While Ferrari went on with business as usual, unaware the rivalry had begun, Lamborghini started working on his own sports car with a V12 engine. Lamborghini had already become a successful man, and most who knew him didn’t think he had any business competing with Ferrari. Ferrari was the king of sports cars at that time. He had years of experience on Lamborghini, and he was very confident in his cars. Most people, including Ferrari himself, did not think it was possible to build a better car than a Ferrari. But Lamborghini dedicated himself to the task, and he introduced the Lamborghini 350 GTV at the Turin Motor Show just four months after his altercation with Ferrari, in October 1963. He received widespread acclaim for the Muira sports coupe, which was introduced in 1966. This made the Lamborghini name a respected part of the sports car industry. Once Lamborghini proved that he could indeed compete with Ferrari in terms of power, style, and luxury, the two continually tried to outmatch each other in their car and engine designs.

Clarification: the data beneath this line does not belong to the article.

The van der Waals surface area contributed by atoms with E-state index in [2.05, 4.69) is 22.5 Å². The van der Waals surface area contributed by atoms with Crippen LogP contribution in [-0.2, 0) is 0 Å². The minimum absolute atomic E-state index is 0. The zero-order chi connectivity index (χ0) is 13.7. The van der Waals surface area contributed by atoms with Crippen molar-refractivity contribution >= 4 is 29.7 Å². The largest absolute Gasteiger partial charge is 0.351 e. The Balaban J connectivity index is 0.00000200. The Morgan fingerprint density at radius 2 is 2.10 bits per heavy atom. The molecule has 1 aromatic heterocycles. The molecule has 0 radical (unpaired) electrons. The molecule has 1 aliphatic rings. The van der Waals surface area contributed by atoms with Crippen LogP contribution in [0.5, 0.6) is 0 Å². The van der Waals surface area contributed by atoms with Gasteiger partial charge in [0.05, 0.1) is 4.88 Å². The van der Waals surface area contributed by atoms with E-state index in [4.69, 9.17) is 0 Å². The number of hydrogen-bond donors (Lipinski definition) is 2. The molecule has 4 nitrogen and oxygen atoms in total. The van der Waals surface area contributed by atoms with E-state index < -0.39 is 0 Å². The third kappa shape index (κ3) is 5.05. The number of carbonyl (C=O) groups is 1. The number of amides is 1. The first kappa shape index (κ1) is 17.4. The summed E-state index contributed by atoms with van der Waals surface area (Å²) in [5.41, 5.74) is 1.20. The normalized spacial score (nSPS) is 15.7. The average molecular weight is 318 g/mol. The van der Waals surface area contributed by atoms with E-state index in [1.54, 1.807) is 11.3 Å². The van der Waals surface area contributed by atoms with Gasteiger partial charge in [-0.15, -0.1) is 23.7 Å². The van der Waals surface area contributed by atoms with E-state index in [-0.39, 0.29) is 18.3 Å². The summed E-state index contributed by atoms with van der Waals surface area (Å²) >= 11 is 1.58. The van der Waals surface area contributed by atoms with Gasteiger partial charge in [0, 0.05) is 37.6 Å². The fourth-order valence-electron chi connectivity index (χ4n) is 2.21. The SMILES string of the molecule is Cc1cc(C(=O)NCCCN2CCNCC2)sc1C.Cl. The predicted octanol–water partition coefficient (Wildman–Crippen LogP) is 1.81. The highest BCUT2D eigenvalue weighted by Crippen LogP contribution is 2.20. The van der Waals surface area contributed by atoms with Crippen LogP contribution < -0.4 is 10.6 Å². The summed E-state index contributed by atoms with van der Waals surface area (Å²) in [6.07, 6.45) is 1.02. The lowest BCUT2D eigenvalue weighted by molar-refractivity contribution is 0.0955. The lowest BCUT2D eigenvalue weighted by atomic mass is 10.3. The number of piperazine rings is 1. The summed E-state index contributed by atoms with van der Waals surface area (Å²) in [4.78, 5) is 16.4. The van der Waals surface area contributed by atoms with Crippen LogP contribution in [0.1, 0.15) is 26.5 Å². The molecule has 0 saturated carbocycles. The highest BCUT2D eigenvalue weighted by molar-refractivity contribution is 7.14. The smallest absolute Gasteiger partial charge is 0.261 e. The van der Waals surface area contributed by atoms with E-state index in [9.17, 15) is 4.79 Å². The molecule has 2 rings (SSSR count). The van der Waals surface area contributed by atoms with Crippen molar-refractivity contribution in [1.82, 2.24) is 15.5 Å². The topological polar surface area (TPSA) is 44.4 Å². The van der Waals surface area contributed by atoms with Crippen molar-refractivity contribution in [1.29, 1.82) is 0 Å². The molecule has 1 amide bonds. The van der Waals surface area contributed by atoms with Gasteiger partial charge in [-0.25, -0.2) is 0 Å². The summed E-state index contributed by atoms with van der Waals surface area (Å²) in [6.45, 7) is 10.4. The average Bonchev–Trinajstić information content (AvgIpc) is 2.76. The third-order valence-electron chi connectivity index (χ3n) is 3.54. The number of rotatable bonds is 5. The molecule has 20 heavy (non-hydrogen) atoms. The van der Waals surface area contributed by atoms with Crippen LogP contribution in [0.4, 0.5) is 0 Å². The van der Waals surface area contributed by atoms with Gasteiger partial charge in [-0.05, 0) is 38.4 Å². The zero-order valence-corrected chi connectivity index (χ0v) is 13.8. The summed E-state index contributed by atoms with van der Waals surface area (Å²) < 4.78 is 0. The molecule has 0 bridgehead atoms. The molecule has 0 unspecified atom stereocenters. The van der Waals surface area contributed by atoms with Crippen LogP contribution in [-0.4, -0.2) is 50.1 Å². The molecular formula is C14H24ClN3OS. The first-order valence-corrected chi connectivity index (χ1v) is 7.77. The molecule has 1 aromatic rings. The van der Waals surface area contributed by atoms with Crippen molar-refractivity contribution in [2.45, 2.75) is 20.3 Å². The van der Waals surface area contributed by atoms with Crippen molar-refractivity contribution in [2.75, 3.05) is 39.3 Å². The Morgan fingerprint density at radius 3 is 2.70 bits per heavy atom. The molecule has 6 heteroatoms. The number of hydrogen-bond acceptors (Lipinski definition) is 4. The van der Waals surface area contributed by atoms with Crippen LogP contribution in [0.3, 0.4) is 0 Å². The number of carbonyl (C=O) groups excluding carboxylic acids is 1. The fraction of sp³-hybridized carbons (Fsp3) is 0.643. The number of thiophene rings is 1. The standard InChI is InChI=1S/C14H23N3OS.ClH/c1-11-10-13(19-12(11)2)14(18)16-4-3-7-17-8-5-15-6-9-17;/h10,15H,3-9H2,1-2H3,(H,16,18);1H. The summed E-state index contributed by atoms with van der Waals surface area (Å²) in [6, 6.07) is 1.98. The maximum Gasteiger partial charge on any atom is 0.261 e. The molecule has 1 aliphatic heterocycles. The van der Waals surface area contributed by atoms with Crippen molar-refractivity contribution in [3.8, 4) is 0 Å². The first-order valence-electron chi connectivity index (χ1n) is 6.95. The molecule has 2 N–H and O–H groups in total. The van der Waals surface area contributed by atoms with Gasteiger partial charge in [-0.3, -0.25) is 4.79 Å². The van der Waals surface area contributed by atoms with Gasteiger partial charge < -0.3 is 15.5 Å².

It seems that Ferrari held a grudge more so than Lamborghini. Ferruccio later said, The last model that Enzo launched before his death was the Ferrari F40 in 1988. He passed away later that year. Lamborghini, on the other hand, sold his company during the 1973 worldwide financial downturn. After going bankrupt and passing through a few different hands, including the Chrysler Corporation, the company finally found a stable home with the Volkswagen Group in 1998. After selling the company, Lamborghini retired and later passed away in 1993 at the age of 76. The rivalry has endured long after the two stopped competing directly against each other and has now been an ingrained part of both companies for over 55 years, and there’s no way it’s ending any time soon. There are a few lessons we can take from this rivalry.